Korean Temple

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was not to portray objects just as they appear in real life but rather to seek to give expression to a concept of idealized beauty. Moreover, in the works produced at this time, an effort to create a world of unflawed harmony is evident. The special characteristic of the art of the Unified Shilla period, then, is its attempt to create a beauty of idealized harmony through the application of refined artistic craftsmanship. The art of the Unified Shilla period may be said to be represented at its finest by the Pulguksa temple in Kyongju and the nearby Sokkuram grotto. Pulguksa Temple and Sokkuram Grotto, the cradle of Buddhist culture during the Shilla Kingdom, were first constructed in 535 A.D., the 22nd year of King Pophung’s reign. The king followed his mother’s wish for the kingdom’s stability and peace by constructing the temple.

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Two hundred years later, during the reign of King Kyongdok (742-764), the temple was redesigned and rebuilt by the chief minister (Chungsi) Kim Tae-song. A large temple with original floor space exceeding 2,000 kan(unit for the space enclosed by four pillars) in the combined area of its buildings, its wooden structures dating from Shilla were destroyed by fire during the late sixteenth century Japanese invasions and what we see today is a modern restoration. The beautiful “cloud bridge stairway” leading up to the entrance gate (called the Mauve Mist Gate), consisting of a lower flight known as the Bridge of White Clouds and an upper flight named the Bridge of Azure Clouds; the novel shape of the stone supports for the two front pillars of the Floating Shadow Pavilion to the right, or west, of the Mauve Mist Gate; the balanced proportions of the two pagodas, the Pagoda of Many Treasures and the Pagoda That Casts No Shadow, which form a complementary pair to the left and right of the Taeungjon (Hall of Sakyamuni, the temple proper)–all these display this same mature beauty of harmony. The stone pagoda, in particular, is widely admired as a unique expression of Shilla artistry –in contrast, the emphasis in China was on brick pagodas and in Japan on those of wooden construction. Of all the many remaining stone pagodas, the Pagoda That Casts No Shadow and the Pagoda of Many Treasures, together with the Lion Pagoda at the Hwaomsa temple, are regarded as the crowning glories among such monuments built in the Unified Shilla period.Sokkuram Grotto is readily accessible by paved road (9 km) or hiking paths (3 km).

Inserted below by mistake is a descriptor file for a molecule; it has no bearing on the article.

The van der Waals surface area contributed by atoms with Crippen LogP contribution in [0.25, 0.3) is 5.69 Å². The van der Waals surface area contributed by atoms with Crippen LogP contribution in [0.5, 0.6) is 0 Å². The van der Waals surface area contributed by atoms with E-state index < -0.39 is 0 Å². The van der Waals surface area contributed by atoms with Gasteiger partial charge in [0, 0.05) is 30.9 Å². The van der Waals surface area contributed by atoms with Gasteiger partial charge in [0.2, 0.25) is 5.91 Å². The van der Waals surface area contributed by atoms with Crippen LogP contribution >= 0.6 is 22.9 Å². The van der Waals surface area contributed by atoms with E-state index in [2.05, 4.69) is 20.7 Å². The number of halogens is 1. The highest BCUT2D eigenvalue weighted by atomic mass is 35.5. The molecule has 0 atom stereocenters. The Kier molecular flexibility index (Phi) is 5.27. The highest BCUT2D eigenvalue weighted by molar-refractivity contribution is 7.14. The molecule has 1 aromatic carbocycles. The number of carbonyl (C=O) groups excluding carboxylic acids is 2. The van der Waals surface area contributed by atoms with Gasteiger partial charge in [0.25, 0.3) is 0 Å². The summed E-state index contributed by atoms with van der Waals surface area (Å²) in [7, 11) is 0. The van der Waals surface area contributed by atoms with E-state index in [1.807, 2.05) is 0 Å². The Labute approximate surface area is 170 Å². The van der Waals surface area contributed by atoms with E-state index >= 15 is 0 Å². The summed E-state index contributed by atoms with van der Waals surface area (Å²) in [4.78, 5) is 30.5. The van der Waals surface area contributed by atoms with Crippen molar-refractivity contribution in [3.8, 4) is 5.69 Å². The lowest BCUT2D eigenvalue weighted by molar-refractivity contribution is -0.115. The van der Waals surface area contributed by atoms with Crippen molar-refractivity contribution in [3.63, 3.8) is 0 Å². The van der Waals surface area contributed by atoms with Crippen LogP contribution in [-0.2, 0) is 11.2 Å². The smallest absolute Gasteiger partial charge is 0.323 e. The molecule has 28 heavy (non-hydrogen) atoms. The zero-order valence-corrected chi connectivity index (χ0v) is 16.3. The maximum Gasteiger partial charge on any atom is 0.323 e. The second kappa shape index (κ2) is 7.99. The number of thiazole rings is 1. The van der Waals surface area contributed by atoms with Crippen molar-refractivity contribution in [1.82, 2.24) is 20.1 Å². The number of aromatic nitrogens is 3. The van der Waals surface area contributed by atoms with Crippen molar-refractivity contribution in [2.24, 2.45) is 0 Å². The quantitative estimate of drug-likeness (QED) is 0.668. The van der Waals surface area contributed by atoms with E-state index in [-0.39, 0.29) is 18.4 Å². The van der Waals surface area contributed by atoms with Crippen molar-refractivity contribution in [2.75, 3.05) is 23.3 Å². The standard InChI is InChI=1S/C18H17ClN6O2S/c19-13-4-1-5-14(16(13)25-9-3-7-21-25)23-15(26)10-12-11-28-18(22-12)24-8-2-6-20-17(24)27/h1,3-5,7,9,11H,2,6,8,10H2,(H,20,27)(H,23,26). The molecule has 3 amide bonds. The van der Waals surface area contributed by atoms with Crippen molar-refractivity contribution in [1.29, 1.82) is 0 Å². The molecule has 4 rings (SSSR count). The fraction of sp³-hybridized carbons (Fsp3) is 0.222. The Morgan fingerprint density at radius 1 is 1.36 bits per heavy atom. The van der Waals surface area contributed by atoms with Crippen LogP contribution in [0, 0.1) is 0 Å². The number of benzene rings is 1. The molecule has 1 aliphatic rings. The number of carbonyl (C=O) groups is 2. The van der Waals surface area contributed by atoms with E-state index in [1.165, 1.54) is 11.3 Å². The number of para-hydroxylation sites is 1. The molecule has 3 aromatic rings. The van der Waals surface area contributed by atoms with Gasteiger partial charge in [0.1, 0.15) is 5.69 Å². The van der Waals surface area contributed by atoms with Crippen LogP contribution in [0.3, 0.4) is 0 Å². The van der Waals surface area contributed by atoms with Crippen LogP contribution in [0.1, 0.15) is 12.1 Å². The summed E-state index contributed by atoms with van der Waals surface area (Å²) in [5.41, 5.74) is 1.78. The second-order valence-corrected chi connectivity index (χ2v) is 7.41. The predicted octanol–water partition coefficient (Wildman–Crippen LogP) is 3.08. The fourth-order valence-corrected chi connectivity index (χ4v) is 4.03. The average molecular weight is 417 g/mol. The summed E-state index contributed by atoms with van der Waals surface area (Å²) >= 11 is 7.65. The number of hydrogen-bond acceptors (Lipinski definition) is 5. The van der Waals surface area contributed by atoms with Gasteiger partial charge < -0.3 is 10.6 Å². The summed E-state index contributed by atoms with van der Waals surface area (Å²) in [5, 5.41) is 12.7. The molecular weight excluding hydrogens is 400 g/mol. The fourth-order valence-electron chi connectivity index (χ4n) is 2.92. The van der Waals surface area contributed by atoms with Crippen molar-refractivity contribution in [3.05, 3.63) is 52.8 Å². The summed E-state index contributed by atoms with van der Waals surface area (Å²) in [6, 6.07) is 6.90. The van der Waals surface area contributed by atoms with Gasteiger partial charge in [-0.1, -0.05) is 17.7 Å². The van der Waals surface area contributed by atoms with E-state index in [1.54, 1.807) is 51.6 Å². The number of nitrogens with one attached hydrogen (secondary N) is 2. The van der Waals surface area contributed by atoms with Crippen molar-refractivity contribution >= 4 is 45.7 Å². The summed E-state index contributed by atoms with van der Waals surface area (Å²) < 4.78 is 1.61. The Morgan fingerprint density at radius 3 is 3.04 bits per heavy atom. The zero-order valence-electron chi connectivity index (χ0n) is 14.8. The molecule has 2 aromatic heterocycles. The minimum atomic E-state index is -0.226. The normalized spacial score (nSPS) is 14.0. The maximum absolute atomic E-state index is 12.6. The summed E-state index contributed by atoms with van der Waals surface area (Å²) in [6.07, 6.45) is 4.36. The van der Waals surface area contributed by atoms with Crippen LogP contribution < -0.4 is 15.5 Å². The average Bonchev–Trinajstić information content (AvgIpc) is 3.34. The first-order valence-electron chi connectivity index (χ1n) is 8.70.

Within the domed rotunda is a large sculptured stone Buddha image of magnificent artistry. Representing the culmination of East Asian Buddhist art, the seated Buddha gazes toward the East Sea. Pulguksa Temple is one of UNESCO’s World Heritages. Sokkuram Grotto is 3 km away from Pulguksa Temple by a short cut along the mountain ridge and 9 km away by a paved road.Based on a balance between squares and circles, straight lines and curves, and planes and globular shapes, the grotto is structured in a perfect harmony.

The 38 figures carved on the wall of the chamber are all masterpieces. The Sokkuram was modeled after the stone cave temples of china, but in china these were cut into the face of natural rock cliffs, whereas the Sokkuram is a man-made stone grotto designed as a setting for the worship of a principal statue of Buddha. The Sokkuram has a rectangular ante chamber and a circular interior chamber with a domed ceiling formed from carefully cut blocks of stone. this domed ceiling shows not only great technical skill but also a solidity reflecting sophisticated knowledge of the mechanics of stress.Yet it is its sculpture that makes the Sukkuram unique.